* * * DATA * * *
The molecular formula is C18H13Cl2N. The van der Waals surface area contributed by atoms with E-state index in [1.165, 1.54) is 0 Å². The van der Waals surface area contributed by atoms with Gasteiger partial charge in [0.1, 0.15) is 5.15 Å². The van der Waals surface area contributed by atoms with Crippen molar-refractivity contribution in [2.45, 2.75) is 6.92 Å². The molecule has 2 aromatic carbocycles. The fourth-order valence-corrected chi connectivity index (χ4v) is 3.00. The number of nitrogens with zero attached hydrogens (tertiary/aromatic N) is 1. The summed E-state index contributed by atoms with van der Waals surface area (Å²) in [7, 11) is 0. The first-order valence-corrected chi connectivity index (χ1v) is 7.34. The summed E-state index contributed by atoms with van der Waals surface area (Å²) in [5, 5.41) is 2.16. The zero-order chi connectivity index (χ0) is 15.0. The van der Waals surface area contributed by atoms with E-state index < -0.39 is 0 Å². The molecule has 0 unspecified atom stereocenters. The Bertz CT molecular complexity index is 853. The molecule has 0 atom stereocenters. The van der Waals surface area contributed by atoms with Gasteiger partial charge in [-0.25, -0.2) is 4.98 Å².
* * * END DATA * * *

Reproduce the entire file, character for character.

The molecular formula is C18H13Cl2N. The van der Waals surface area contributed by atoms with E-state index in [1.165, 1.54) is 0 Å². The van der Waals surface area contributed by atoms with Gasteiger partial charge in [0.1, 0.15) is 5.15 Å². The van der Waals surface area contributed by atoms with Crippen molar-refractivity contribution in [2.45, 2.75) is 6.92 Å². The molecule has 2 aromatic carbocycles. The fourth-order valence-corrected chi connectivity index (χ4v) is 3.00. The number of nitrogens with zero attached hydrogens (tertiary/aromatic N) is 1. The summed E-state index contributed by atoms with van der Waals surface area (Å²) in [7, 11) is 0. The first-order valence-corrected chi connectivity index (χ1v) is 7.34. The summed E-state index contributed by atoms with van der Waals surface area (Å²) in [5, 5.41) is 2.16. The zero-order chi connectivity index (χ0) is 15.0. The van der Waals surface area contributed by atoms with E-state index < -0.39 is 0 Å². The molecule has 0 unspecified atom stereocenters. The Bertz CT molecular complexity index is 853. The molecule has 0 atom stereocenters. The van der Waals surface area contributed by atoms with Gasteiger partial charge in [-0.25, -0.2) is 4.98 Å².